Calling Policies 'Unreasonable,' 123 Members of Congress Press for Changes in Medicare Home Oxygen Policies for Emergency Care, Supplies and Other Obligations After 36 Months of Service
/PRNewswire-USNewswire/ -- The following release was issued today by the Council for Quality Respiratory Care:
In a recent letter, 123 bipartisan members of Congress pressed leaders for help urging the Centers for Medicare and Medicaid Services (CMS) to revise policies governing Medicare's payment of emergency services, supplies, and other obligations after 36 months of service.
Led by Reps. Mike Ross (D-AR), Tom Price (R-GA), Heath Shuler (D-NC) and Jo Ann Emerson (R-MO), the letter addresses Centers for Medicare and Medicaid (CMS) policies that require home oxygen providers to provide, without any payment, unscheduled service and maintenance visits, 24-hour emergency care, equipment repairs and oxygen supplies for two years following the 36-month rental cap. The CMS policies also require the original oxygen provider to ensure the provision of these services even when a beneficiary moves to a part of the country where the provider does not operate.
Citing lack of payments and "unreasonable obligations," the letter states that CMS policies "are impeding the provision of quality care to Medicare beneficiaries on home oxygen therapy..."
Praising the letter, Chairman of the Council for Quality Respiratory Care (CQRC) Peter Kelly said "We applaud these members of Congress for standing up for home oxygen patients and providers in their communities." CQRC is a coalition of leading home oxygen therapy providers and manufacturers who care for nearly one half of the 1.5 million Medicare home oxygen beneficiaries. "We, too, have urged CMS to use its authority to make payments for services and supplies required by beneficiaries after 36 months."
On January 1, 2009, massive cuts to the Medicare home oxygen benefit, in the form of a 36-month cap enacted by Congress in the Deficit Reduction Act of 2005 (DRA), took effect, sending a slow but growing tidal wave of change throughout the provider community. In addressing the implementation of the 36-month cap policy, CMS issued a regulation that home oxygen providers will no longer receive Medicare payment for patient-generated, non-routine emergency visits or needed oxygen supplies, such as oxygen tubing and masks, once a beneficiary reaches the three year mark. These CMS-developed policies came at a time when the home oxygen benefit was also subject to a payment cap and an additional 9.5 percent across the board cut. The collective impact of these policies equals a 27 percent cut, totaling $845 million this year alone.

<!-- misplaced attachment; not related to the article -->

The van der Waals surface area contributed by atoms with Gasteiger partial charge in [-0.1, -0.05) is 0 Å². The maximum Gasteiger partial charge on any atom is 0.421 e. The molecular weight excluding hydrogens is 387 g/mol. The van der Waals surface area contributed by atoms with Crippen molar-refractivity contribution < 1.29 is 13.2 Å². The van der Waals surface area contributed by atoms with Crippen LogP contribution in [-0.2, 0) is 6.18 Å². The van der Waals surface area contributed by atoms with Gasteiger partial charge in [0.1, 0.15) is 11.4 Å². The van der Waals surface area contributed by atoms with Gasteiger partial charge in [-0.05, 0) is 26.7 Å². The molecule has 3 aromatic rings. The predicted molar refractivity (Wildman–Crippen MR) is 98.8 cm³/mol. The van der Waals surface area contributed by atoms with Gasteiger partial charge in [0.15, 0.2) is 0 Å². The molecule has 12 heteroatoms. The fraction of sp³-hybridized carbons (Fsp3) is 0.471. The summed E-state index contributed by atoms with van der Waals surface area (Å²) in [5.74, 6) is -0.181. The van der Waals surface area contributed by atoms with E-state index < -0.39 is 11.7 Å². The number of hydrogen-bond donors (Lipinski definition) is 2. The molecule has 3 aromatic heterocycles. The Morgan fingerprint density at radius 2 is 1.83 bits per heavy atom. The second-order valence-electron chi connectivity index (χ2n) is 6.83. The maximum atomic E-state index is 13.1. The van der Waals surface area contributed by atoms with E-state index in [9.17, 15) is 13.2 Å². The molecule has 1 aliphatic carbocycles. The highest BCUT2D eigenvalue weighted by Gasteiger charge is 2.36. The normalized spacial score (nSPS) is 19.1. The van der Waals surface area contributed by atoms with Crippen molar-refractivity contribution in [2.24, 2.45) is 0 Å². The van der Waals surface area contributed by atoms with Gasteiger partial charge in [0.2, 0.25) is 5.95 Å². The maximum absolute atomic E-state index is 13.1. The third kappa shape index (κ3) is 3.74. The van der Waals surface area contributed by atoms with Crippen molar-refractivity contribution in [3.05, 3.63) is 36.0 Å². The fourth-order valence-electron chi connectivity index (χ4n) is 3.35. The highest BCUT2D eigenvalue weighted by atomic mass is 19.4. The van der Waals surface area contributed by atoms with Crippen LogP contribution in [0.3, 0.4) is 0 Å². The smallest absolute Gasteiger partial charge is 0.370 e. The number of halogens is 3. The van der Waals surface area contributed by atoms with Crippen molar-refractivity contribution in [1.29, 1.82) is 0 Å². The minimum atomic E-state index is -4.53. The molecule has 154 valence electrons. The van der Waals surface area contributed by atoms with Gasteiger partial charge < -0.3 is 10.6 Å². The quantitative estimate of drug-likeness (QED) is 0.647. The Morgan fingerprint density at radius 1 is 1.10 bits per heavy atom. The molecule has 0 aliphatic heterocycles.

Excerpts from the letter to Speaker Pelosi, Majority Democratic Leader Hoyer and House Republican Leader Boehner, urging House leaders to ask CMS to revise post 36-month payment for home oxygen include:
"CMS' final rule, published on October 30, 2008, addressing the treatment of oxygen therapy post 36 months established very limited payment levels and unreasonable obligations that are impeding the provision of quality care to Medicare beneficiaries on home oxygen therapy."
"We seek your assistance in urging CMS to revise post-36 month oxygen payment policies to address serious shortcomings that are creating hardships for both oxygen patients and providers of these services. Without immediate changes to the Medicare policies patient care will be compromised and Medicare costs will increase."
The Council for Quality Respiratory Care, a coalition of the nation's leading home oxygen therapy providers and manufacturers representing nearly one half of the more than 1.5 million Medicare beneficiaries who depend on the home oxygen benefit for independence and quality of life.
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